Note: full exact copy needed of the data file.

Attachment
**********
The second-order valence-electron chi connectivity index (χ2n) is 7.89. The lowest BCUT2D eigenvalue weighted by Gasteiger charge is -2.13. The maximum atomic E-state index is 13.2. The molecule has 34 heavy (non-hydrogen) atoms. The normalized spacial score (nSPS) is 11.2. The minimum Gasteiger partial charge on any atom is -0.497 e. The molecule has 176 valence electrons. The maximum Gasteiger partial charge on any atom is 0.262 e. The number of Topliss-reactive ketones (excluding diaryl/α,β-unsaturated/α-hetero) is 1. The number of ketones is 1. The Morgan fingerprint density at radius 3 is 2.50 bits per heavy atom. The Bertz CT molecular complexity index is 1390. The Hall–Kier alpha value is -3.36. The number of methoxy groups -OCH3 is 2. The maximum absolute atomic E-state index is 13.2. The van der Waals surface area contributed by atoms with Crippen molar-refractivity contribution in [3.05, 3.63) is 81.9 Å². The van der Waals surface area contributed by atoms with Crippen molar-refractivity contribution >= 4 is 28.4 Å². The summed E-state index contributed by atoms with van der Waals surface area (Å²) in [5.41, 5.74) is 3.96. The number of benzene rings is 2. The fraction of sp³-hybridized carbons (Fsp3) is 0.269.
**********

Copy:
The second-order valence-electron chi connectivity index (χ2n) is 7.89. The lowest BCUT2D eigenvalue weighted by Gasteiger charge is -2.13. The maximum atomic E-state index is 13.2. The molecule has 34 heavy (non-hydrogen) atoms. The normalized spacial score (nSPS) is 11.2. The minimum Gasteiger partial charge on any atom is -0.497 e. The molecule has 176 valence electrons. The maximum Gasteiger partial charge on any atom is 0.262 e. The number of Topliss-reactive ketones (excluding diaryl/α,β-unsaturated/α-hetero) is 1. The number of ketones is 1. The Morgan fingerprint density at radius 3 is 2.50 bits per heavy atom. The Bertz CT molecular complexity index is 1390. The Hall–Kier alpha value is -3.36. The number of methoxy groups -OCH3 is 2. The maximum absolute atomic E-state index is 13.2. The van der Waals surface area contributed by atoms with Crippen molar-refractivity contribution in [3.05, 3.63) is 81.9 Å². The van der Waals surface area contributed by atoms with Crippen molar-refractivity contribution >= 4 is 28.4 Å². The summed E-state index contributed by atoms with van der Waals surface area (Å²) in [5.41, 5.74) is 3.96. The number of benzene rings is 2. The fraction of sp³-hybridized carbons (Fsp3) is 0.269.